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Where To Put Runner Rugs (Room Placement Ideas)

Here we share our guide on where to put runner rugs in your home including some of the best rug options, how to place them, and how to keep your carpet rugs from moving.
Grey runner rug in interior of modern hallway with shoe rack and green bi-fold louver doorsRunner rugs are extended rectangular rugs that are much longer than they are wide. They can come in a variety of designs when it comes to color, pattern, and even exact sizes but the general template of a long rectangle always remains.

Given this, you might wonder how you can best use a runner rug in your own home. Keep reading and we’ll take a look at some of your best runner rug options!

Carpet Runner In Hallway

Black loop carpet runner in hallwaySee this carpet runner at Amazon [sponsored link]

Let’s start with a classic option. If you’ve seen a runner rug before, it’s likely that you saw it in a hallway. After all, it seems fitting that a long, narrow rug would go in a long, narrow part of your house like a hallway.

These types of rugs typically help to spruce up a space that probably sees a lot of traffic but doesn’t necessarily have a lot of room for furniture and decoration that takes up space. 

Aside from aesthetics, runner rugs in a hallway can serve a practical purpose. For instance, a runner rug will help muffle the footsteps that tend to frequent hallways.

If you use carpet runners in your hallway, you won’t want to fit it perfectly into your hallway. Rather, you’ll want the rug to be narrower than the hallway – enough to leave a few inches on each side.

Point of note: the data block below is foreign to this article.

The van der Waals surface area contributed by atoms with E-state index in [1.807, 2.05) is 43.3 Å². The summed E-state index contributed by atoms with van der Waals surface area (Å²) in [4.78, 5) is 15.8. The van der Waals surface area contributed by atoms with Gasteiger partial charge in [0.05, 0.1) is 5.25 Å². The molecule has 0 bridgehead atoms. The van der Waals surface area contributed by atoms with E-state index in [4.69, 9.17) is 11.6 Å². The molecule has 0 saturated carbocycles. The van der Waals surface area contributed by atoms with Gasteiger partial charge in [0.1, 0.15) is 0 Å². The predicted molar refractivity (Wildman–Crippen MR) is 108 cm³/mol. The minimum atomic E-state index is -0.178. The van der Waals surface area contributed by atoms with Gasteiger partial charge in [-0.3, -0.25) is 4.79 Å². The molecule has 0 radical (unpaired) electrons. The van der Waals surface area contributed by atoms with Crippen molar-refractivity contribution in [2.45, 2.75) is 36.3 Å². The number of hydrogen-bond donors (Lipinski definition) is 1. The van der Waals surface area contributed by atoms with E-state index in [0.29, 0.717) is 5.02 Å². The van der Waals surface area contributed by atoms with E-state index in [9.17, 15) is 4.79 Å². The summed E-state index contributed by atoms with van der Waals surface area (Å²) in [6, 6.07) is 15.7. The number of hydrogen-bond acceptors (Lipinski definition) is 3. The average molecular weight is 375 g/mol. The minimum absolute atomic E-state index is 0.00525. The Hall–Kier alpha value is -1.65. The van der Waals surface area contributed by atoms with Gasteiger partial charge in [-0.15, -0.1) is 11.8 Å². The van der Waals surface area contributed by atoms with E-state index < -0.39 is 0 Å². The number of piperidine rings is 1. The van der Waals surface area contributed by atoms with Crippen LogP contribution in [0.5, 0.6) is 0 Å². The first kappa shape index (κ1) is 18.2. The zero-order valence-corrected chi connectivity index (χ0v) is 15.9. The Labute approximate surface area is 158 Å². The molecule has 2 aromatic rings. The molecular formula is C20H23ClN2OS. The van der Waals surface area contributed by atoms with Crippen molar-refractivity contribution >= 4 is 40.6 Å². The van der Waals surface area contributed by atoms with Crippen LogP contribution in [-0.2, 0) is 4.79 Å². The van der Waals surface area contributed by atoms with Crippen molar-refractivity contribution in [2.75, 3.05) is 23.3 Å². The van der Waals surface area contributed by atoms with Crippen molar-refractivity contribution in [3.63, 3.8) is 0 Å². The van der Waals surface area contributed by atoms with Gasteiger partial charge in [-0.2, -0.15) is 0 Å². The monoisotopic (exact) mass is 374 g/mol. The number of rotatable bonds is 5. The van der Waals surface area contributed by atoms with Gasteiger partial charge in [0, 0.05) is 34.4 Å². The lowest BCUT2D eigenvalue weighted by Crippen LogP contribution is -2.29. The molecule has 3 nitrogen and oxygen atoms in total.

Runner Rug In Entryway

Modern entryway with runner rug, mirror on brick wall, and metal framed storage unitIt’s important to make sure your entryway looks exactly how you want it to. While it may not be a spot in your home that you spend a lot of time in like a living room or bedroom, it is a high-traffic area. Plus, when you welcome someone into your home, this is the first area they see. 

As such, it’s the perfect place to elevate the design with a runner rug. On top of that, since most entryways work with limited space, a runner rug can suit a narrow entryway well. 

As with a runner rug in a hallway, adding a runner rug to an entryway can help muffle footsteps as people come in and out of the house. In addition, it can help protect your floors as people take their shoes on and off in the entryway.

Carpet Runner For Stairs

Stairs with synthetic sisal carpet runner and large vases on the sideSee this carpet runner at Amazon [sponsored link]